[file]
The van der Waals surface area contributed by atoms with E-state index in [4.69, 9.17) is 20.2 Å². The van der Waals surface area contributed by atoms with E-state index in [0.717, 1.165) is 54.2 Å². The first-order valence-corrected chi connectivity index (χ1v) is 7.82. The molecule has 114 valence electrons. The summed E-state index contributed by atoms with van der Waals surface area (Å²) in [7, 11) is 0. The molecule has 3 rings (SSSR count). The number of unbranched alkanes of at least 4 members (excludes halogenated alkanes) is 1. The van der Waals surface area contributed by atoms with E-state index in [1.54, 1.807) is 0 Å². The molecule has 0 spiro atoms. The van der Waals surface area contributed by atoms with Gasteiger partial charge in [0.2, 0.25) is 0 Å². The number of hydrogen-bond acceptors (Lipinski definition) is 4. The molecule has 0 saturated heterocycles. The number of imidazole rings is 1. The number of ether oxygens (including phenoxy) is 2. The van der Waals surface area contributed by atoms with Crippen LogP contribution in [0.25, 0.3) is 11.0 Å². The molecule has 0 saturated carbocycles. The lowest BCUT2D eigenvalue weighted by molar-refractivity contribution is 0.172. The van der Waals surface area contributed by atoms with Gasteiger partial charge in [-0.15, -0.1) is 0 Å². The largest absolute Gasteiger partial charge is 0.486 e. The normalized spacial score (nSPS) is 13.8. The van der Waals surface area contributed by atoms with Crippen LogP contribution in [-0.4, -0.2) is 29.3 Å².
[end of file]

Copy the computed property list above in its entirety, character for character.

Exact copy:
The van der Waals surface area contributed by atoms with E-state index in [4.69, 9.17) is 20.2 Å². The van der Waals surface area contributed by atoms with E-state index in [0.717, 1.165) is 54.2 Å². The first-order valence-corrected chi connectivity index (χ1v) is 7.82. The molecule has 114 valence electrons. The summed E-state index contributed by atoms with van der Waals surface area (Å²) in [7, 11) is 0. The molecule has 3 rings (SSSR count). The number of unbranched alkanes of at least 4 members (excludes halogenated alkanes) is 1. The van der Waals surface area contributed by atoms with E-state index in [1.54, 1.807) is 0 Å². The molecule has 0 spiro atoms. The van der Waals surface area contributed by atoms with Gasteiger partial charge in [0.2, 0.25) is 0 Å². The number of hydrogen-bond acceptors (Lipinski definition) is 4. The molecule has 0 saturated heterocycles. The number of imidazole rings is 1. The number of ether oxygens (including phenoxy) is 2. The van der Waals surface area contributed by atoms with Crippen LogP contribution in [0.25, 0.3) is 11.0 Å². The molecule has 0 saturated carbocycles. The lowest BCUT2D eigenvalue weighted by molar-refractivity contribution is 0.172. The van der Waals surface area contributed by atoms with Gasteiger partial charge in [-0.15, -0.1) is 0 Å². The largest absolute Gasteiger partial charge is 0.486 e. The normalized spacial score (nSPS) is 13.8. The van der Waals surface area contributed by atoms with Crippen LogP contribution in [-0.4, -0.2) is 29.3 Å².